Transgenerational Radiation Epigenetics
Final rept. 1 Sep 2010-31 Aug 2014
FRED HUTCHINSON CANCER RESEARCH CENTER SEATTLE WA
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Ionizing radiation is a human carcinogen to which the military has increased risk of exposure. Radiation causes DNA damage and is a potent mutagen. Radiation also has epigenetic affects and may affect transgenerational cancer risk. Here we set out to determine if exposure to low dose radiation in utero leads to a change in DNA methylation in adult tissues and in ensuing unexposed generations, and if these changes correlate with increased cancer susceptibility. We report that a single dose of 0.5 Gy radiation at day 15 of embryogenesis increased lung cancer incidence in Balbc mice and also resulted in reduced body weight. Examination of DNA methylation at 38 lung cancer relevant genes in normal lung tissue identified four that showed hypermethylation. We did not detect differential methylation between irradiated and control mice for these 38 genes. Examination of expression of 320 cancer related genes identified 12 that showed either an increase or decrease in expression in irradiated young adult mice relative to control mice. Seven genes also showed altered expression in normal lung from F3 mice. Thus, traces of the effects of a single dose of radiation during development persist into adulthood and may extend to subsequent generations. Five of the 12 genes that show altered expression in irradiated normal lung also showed altered expression in lung tumors and there was heterogeneity between individual lung tumors. We have generated an extensive tissue repository for future studies on the epigenetic and transgenerational effects of low dose radiation.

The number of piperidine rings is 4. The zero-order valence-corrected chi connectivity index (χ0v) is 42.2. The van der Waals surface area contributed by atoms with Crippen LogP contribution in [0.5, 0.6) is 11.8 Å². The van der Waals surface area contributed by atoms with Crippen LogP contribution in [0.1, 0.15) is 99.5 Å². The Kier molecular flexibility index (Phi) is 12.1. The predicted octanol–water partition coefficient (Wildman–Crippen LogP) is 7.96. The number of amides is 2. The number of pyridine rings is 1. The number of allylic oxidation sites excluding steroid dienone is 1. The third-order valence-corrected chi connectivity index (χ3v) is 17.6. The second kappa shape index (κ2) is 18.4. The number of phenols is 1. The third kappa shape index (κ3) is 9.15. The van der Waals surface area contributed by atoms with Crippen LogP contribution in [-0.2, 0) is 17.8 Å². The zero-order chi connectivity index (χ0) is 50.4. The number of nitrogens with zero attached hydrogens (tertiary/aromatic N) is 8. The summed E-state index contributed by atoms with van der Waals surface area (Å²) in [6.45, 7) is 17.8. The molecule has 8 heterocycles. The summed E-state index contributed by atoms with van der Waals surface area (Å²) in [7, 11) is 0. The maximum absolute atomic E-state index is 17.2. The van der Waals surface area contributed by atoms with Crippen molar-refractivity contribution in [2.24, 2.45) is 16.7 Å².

- Medicine and Medical Research